After a couple of pints at Mad Jacks, Dave announced that he is never late for a session meaning he must be on his way to play music at another bar with a couple mates and being late is bad form. Jadzia drove us all to a pub in Kilkenny and there we listened to Dave and the boys play Irish and American tunes, drank endless pints of Guinness and had some fish and chips sometime before midnight. Ah but the night was still young for the Irish…at around 2AM we all piled into a taxi. Yes that’s Sharon, Dave along with his two accompanists, the guitars, and myself squeezed into the taxi but first asked if this many in the taxi is legal? The driver replied “ only if you get caught” and he drove back to Mad Jacks for more stories, cigarettes, Guinness and song until finally Sean threw in the towel at 4:AM refusing to serve us any longer. Dave and the others grabbed their instruments while Sharon and I joined them in a short walk over the bridge back to the cottage where we ended our evening saying good night to the boys in one bedroom while Sharon and I tucked away in our bedroom closing our tired eyes on the first day at the cottage.

The next morning we awoke sometime about 10AM and foraged for some coffee. I heard the day before about a 12th century monastery called the Kell’s Priory across the road to the left, down a pathway, past the old mill, across a foot bridge spanning the Kings River taking about a 10 minute walk in all. I wasn’t expecting much after seeing many ruins during our journey but as I came upon this three acre site the structures included full height perimeter walls about 15’ high, Medieval tower houses, and a couple rough ruins of churches all of which I felt blessed to witness such a beautiful setting. The rolling green countryside as a backdrop with the beautiful Kings River running along the eastern side of it conjured up such a peaceful stage. I ran about photographing as much as I could capture but the photos are only a glimpse and even that doesn’t take into account the smells and sounds of this magical portrait of a struggling life long past. I hiked across the Kells Priory to the upper road leading into Kells centre to get a look of the village during the daylight and stroll past Mad Jacks over the bridge and back to the cottage. Later that day Dave invited to watch a Hurling match being broadcast at Mad Jacks. I’d never heard of hurling except used in a colorful description when one drinks too much which seemed to be fitting in this culture but my sophomoric assumption was incorrect and Dave explained the rules, pulled out a hurling stick and began to give me a short lesson before we made our way down the road to the pub to view my first hurling match. I have a deep respect for other cultural sports though a game such as cricket total escapes me but that wasn’t the case for this great sport of hurling. We walked into Mad Jacks. Sean pulled down a couple Guinness while Dave and I seated ourselves at a tall table in front of a projection screen to view the match.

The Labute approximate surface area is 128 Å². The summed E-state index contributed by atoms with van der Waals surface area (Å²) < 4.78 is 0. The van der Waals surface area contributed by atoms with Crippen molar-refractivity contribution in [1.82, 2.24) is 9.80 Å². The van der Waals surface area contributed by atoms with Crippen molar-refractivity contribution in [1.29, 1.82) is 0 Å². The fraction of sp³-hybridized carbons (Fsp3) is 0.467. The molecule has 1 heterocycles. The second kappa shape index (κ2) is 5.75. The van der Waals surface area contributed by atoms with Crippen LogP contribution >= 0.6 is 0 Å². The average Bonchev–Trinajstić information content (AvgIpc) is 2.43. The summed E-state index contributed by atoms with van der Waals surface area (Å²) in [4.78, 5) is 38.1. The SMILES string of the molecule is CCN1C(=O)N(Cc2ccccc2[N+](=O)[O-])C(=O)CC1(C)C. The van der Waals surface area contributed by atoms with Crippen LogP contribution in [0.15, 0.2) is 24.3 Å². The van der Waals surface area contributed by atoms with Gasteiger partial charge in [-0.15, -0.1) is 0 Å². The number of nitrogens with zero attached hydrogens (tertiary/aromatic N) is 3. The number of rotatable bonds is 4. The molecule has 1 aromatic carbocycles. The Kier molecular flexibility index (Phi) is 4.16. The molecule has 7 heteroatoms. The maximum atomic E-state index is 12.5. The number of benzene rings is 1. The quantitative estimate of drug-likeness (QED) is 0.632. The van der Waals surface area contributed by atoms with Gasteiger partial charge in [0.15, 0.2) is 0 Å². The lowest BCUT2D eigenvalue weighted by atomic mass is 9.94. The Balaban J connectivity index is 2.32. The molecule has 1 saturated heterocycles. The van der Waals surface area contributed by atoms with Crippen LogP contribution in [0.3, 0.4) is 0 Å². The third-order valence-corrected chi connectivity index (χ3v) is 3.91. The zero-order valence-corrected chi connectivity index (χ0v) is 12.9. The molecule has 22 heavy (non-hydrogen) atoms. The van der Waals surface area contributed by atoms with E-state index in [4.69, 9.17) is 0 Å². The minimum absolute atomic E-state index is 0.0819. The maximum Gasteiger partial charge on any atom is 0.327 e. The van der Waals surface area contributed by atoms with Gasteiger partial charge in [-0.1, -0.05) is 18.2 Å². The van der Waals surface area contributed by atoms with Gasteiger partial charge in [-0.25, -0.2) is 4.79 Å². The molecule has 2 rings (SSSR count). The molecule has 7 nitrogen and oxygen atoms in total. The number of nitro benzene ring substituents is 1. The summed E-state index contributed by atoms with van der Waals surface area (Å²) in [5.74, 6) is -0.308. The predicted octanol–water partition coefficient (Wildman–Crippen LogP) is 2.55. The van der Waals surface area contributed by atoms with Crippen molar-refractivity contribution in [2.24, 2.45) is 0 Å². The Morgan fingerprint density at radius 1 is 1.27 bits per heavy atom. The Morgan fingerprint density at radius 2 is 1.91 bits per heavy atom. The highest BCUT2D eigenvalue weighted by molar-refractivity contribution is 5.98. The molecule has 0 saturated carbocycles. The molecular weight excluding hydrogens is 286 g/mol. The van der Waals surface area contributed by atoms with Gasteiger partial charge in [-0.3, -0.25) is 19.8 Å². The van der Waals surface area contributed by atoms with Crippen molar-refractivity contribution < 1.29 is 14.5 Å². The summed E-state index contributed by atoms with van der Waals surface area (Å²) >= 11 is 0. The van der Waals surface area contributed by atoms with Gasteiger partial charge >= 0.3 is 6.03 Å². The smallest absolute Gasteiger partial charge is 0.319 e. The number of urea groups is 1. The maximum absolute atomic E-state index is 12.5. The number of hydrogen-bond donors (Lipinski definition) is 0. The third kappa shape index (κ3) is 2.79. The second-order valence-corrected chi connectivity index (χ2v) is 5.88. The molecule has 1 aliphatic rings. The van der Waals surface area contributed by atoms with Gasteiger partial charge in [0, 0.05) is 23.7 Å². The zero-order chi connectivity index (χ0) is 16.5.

I can best describe Hurling as hockey and soccer with the goals at each end of the field resembling a combination of soccer on the bottom and American football on the uprights.